The people you are quoting seem, to me, to have been proposing negative rights. You're trying to reframe them as positive rights and then dismiss them. I have the right to own property, but no one is obligated to give me property, not even my parents. And running at human speed seems such a trivial modification that it could only be prevented by engineering in something to prevent it. I'm with you about the harmful side-effects of positive rights, but this is a case of negative rights. Or, at least, I think the negative rights here are important and sensible, while the positive rights are not.
There is a huge diner's Bill of Rights, enforced by health inspectors, which ensures that the food you eat will be free of bacteria and rat droppings, dangerous chemicals, and more; that the kitchen follows a long list of required procedures for hygiene and for food storage; that functioning and clean restrooms are available; that the restaurant has handicapped access; that other diners are not allowed to smoke in the restaurant.
When I was in rural China, it was routine for food vendors to serve me food with utensils that had not been washed since the last customer, or containing dozens of hidden razor-sharp fish or chicken bone shards, or that could kill me in other ways. (I also saw the downside to these "rights"--now I know that pasteurized milk is so bland and tasteless that I would rather run the risk of infection.)
If am em has a right to a body and to run at human speed, then those who create that em are obligated to do something to ensure that, just as if you have a right to free drinks with any meal, your meal supplier is obligated to supply those drinks.
A government subsidy for beef but not for pork, ethanol but not natural gas, or corn but not sugar cane, is a kind of random right. The Plains states certainly think subsidies are a right.
You're interpreting the word "rights" as "obligations". The restaurant example is wrong, because that is a case where someone else is obligated to do something for your "rights". There's an old argument between liberals and conservatives over the meaning of "rights", which you must be aware of.
There are cases where forcing everyone to use a certain "right", whether they want to or not, can be beneficial. If someone invented a cheap drug that let people go without sleep, some people, probably those currently working two or three jobs, would skip sleep, take on a fourth job, and stop renting an apartment, since they don't really need it anymore. Wages would then fall, and a large portion of the workforce would be forced into perpetual homelessness and sleeplessness. (If you doubt this, consider that giving women the right to work caused wages to fall in sync with the number of women working, keeping total household income constant, and obligating women to work.) But your discussion is not about such cases.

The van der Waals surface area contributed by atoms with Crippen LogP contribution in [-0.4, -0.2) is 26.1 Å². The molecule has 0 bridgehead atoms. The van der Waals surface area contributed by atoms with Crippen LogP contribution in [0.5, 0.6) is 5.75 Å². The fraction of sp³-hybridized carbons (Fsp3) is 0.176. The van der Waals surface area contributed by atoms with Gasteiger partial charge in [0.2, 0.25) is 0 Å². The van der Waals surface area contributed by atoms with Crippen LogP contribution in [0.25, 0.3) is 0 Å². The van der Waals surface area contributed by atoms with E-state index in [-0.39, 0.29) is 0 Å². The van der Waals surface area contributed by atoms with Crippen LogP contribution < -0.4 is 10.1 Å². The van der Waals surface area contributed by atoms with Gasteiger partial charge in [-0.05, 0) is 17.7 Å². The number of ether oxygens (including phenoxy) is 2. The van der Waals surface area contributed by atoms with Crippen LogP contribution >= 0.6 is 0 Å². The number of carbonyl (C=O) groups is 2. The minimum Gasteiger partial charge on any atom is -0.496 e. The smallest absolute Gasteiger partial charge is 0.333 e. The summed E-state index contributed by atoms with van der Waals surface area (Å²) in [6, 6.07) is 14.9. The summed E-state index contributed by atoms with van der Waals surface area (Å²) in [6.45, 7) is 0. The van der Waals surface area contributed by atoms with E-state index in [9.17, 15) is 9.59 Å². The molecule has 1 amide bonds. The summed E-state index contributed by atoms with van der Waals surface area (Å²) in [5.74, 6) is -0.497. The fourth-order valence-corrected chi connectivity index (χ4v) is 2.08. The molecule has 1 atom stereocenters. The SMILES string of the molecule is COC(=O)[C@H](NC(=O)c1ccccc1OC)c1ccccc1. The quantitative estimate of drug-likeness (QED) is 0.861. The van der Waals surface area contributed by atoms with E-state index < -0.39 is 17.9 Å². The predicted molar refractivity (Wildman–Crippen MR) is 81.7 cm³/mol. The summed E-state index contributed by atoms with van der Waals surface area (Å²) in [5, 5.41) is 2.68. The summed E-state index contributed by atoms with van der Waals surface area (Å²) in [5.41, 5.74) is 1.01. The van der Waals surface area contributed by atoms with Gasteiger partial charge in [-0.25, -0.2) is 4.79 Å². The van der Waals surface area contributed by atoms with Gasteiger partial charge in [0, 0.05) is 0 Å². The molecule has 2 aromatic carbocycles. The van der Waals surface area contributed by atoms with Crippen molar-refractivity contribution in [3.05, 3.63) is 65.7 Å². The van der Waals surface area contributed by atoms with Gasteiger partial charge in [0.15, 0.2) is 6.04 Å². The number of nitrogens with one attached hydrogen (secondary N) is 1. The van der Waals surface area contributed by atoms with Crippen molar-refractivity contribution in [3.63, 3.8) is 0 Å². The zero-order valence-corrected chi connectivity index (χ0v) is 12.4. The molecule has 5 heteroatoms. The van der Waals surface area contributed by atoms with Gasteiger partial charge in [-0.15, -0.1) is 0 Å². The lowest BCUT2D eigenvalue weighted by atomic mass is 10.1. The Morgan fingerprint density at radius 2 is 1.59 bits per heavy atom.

If these descendants don't even exist yet, I don't see how there can be any coincidence to explain about what they will or won't argue.
If your aren't trying to benefit the people you give rights to, then my comments aren't relevant.
How does any of your points hold true if you are not an utilitarian or belong to (a subset of) deontological libertarainism?
Hint: they don't.
Does anyone give anybody random rights? Random is being made to work too hard. Rights are rarely given but taken, and not for randomness but for cause. Certain rights we will find inalienable because of their social effect on those not willing to part with them. The right to copy (or not copy) and the right to self determination would certainly fall under these. No one has any right to enslave themself, however desperate they may be, and no one has any right to enslave others however powerful they may be. Many if not all will eventually be faced with obsolescence and have to face termination. Arriving at a humane resolution will be difficult, but degenerating consciousness and failing patterns shouldn't be allowed to become a never ending burden on the rest of society.